From here on out, the SUPs will carry us rather than vice versa. There is only one more obstacle between us and the beckoning flat water of Lake Powell: some six+ swift water miles on the Escalante River, which are completely new terrain to me.
Kate and I have been through thick and thin together—her penchant for adventure is just about as strong as mine despite her much more urban life—but neither her nor I know anything about standup paddling whitewater. With a healthy dose of naivety and an equal amount of optimism we get situated on our boards, keep the fins off, and launch—straight into a small rapid that keeps us on our toes (or rather: knees).
Turns out the river is mostly mellow, cataract free, and the flow just high enough for our boards. We make quick work of the six or so miles that, according to the map, separate us from the lake. I’ve explored the mouth of the Escalante river before and remember it well: lush vegetation on the riverbanks, towering sandstone canyon walls, and a quick transition from the robust flow of the Escalante into a seemingly bottomless lake.
Well. That was three years ago. This time, despite record snowpack over the winter, the water level in the lake is about 40 feet lower than the last few seasons. Six river miles turn into eight, then ten, floating through a dust storm, past a post-apocalyptic landscape of dry dirt and desolation, formerly floating buoys marooned in desert dust. The farther we go, the less water there seems to be.
While I’m starting to question my sanity as well as our ability to reach the lake by evening, Kate digs deep and finds humor in this waterless epic as the Escalante becomes wider and muddier by the minute. I finally give up on paddling altogether and get off my board to drag it through quicksand, only to abruptly fall into the lake when we finally do reach the mouth of the river.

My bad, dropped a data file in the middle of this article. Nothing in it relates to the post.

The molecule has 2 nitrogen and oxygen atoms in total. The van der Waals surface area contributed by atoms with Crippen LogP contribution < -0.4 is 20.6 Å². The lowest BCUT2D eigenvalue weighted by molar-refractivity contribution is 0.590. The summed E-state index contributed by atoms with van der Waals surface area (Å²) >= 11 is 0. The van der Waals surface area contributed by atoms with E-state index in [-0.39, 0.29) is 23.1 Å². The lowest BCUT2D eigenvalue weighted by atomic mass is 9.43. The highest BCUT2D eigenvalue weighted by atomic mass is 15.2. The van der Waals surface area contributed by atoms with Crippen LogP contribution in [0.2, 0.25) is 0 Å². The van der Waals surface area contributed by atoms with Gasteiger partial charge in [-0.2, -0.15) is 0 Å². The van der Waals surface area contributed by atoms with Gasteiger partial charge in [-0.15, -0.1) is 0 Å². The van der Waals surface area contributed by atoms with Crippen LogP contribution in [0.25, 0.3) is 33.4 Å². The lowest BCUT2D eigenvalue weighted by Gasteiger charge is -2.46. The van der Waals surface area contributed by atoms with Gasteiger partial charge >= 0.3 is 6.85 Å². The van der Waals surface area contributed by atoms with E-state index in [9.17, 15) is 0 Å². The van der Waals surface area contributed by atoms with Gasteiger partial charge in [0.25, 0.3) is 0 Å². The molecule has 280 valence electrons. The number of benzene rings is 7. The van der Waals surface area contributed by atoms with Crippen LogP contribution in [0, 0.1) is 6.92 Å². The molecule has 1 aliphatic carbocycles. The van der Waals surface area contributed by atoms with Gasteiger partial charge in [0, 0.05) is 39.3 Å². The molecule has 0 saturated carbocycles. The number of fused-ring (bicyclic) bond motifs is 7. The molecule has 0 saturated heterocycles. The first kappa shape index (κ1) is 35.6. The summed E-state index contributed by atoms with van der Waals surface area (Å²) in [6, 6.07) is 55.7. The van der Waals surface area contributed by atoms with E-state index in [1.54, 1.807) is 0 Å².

It’s four o’clock in the afternoon and I’m exhausted. Across the mouth of the river lies a small barren island, newly emerged from the lake’s receding water levels. The island offers no protection from the elements, but after our epic lake-finding mission it beckons. A few minutes of hard paddling against the wind get me to the hard-crusted beach, where I promptly stumble across an unopened can of IPA that has clearly been around for a few seasons but is undamaged and full of liquid gold. Luck must be back on our side.
We settle into camp early to rest our tired bones, using our paddleboards as giant inflatable air mattresses for a night out under the stars. As so often on the lake, the wind dies down at sunset and we get to enjoy a beautiful open bivy.
Now, this is why I love paddle boarding on Lake Powell: beautiful glassy flat water surrounded by the enormousness of gorgeous sandstone walls; secret camp spots among hidden beaches and massive alcoves and a plethora of twisty side canyons to explore, sprinkled with Indian ruins and mind-blowing natural features.
Kate and I spend two more days and nights reaping the rewards of our hard-earned lake time. We paddle and play among a true sandstone paradise that we have almost entirely to ourselves. The boating season for Lake Powell hasn’t yet kicked off. After exploring up and down the lake we transition back, first to quicksand and eventually, solid ground in Davis Gulch, where we enjoy one final night camped right by a natural arch—tired, happy and full of new deep desert memories.
All that’s left for us to do is to find our way back to civilization, to hike out to our cars—and by the time we have done that we will have carried our SUPs for over twenty miles, floated the Escalante River for ten, and paddled another fifteen or so miles of flat water on Lake Powell proper. Overambitious planning? Maybe, but with memories like the ones that we got to make you can bet that I’m already busy dreaming up the next adventure!
Editor’s Note: Guest contributor Sunny Stroeer is a nomadic adventurer who excels in the high altitude endurance realm but also has a love for water, the unknown, and photography. Sunny holds multiple speed records in the greater ranges of the world, runs Aurora Women’s Expeditions, and is an award-winning photographer whose images have been published in National Geographic, Outside Magazine, Forbes and many more. All photos by Sunny, unless otherwise noted.